• The Fed’s decision to postpone tapering QE in September led to a relief rally in some markets. In others, the focus on more negative credit fundamentals remains. With tapering of QE still expected eventually, we look at the underlying trend in mor...
• We lower our 2013 South Africa growth forecast to 2%, amid signs of a slowdown in consumption
• Despite a wider negative output gap, we see receding risks of a further rate cut in this cycle
• The SARB will be constrained by deteriorating inflat...
• Local fundamentals are likely to prevail now that some element of an early tapering of QE is priced in
• We remain Overweight FX and duration on Nigeria on supportive fundamentals and valuations
• We also maintain an Overweight duration stance o...
• Weaker momentum in the domestic economy and a still-sluggish external environment suggest softer growth. We cut our 2013 GDP growth forecast to 2.2%, from 2.7% previously
• Given a substantial negative output gap, South African interest rates are...
• Growth momentum in Sub-Saharan Africa remains largely positive, despite uncertainty related to Fed tapering expectations and slowing trend growth in China
• African economies will not be impacted uniformly by a reduction in QE. More liquid marke...
• Prospects in the Sub-Saharan African region remain largely positive, despite uncertainty related to market expectations of Fed tapering, and a slowdown in China’s growth trend to more sustainable levels.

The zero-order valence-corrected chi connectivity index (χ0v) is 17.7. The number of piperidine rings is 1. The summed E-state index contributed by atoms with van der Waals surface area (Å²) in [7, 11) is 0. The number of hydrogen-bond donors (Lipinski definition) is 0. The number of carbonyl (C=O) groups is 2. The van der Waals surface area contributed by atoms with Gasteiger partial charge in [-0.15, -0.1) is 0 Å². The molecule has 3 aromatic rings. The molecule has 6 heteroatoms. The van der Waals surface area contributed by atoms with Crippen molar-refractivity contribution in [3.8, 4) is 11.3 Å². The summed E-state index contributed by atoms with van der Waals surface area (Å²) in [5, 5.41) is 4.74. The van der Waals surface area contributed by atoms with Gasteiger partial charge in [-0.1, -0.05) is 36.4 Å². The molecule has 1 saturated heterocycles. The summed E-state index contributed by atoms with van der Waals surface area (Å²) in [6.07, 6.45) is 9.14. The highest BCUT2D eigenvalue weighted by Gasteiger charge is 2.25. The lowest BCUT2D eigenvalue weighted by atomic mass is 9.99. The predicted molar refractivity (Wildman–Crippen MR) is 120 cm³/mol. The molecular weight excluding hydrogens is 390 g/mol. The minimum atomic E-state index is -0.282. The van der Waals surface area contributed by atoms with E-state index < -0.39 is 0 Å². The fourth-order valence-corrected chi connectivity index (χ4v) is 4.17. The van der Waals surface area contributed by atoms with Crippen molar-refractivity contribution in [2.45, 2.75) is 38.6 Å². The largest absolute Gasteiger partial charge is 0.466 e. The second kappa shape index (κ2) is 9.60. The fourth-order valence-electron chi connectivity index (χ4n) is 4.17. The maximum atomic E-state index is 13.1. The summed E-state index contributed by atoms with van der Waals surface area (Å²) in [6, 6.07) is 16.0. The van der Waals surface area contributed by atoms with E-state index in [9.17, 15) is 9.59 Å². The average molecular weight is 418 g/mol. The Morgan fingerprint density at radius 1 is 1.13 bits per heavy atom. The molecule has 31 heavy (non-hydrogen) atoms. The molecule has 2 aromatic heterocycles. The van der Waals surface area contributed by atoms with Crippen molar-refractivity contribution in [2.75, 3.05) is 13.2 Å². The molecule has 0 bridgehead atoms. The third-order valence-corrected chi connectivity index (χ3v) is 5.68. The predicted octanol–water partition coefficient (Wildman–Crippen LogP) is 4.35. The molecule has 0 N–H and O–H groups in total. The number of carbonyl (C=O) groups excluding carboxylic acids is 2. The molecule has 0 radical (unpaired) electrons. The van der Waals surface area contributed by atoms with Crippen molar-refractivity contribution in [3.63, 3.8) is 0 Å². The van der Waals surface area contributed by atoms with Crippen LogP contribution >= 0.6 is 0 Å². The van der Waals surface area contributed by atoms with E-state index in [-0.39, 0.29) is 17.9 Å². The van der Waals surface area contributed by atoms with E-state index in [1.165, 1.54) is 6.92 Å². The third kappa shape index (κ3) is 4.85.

• South Africa is more susceptible to glob...
• Fiscal policy is likely to be constrained in 2013 in a number of Sub-Saharan African sovereigns
• In some countries, debt levels have increased to worrying levels
• Reducing energy subsidies can alleviate the pressure on public finances
• Barring any new supply-side shocks, 2013 growth should improve on the 2.5% recorded in 2012
• Higher public-sector investment and accommodative monetary policy should support growth
• A more competitive ZAR is key to South Africa’s recovery pro...
• Sub-Saharan Africa’s growth momentum continues to be robust. New resource discoveries, firm trends in credit growth underscoring domestic consumption, and increased infrastructure investment are all important drivers of the region’s growth trend.
• Despite IMF downgrades to global growth forecasts, real GDP in Sub-Saharan Africa should average around 5% in 2012. Africa continues to present a diverse picture: initially investor concerns centred on the impact of the slowdown in Europe; they no...
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The world economy is in transition. Global growth rates are picking up, but transition means elevated risks and volatility.
In terms of global implications, all eyes will be on the US and China, with the US normalising monetary policy and China rebalancing its economy.
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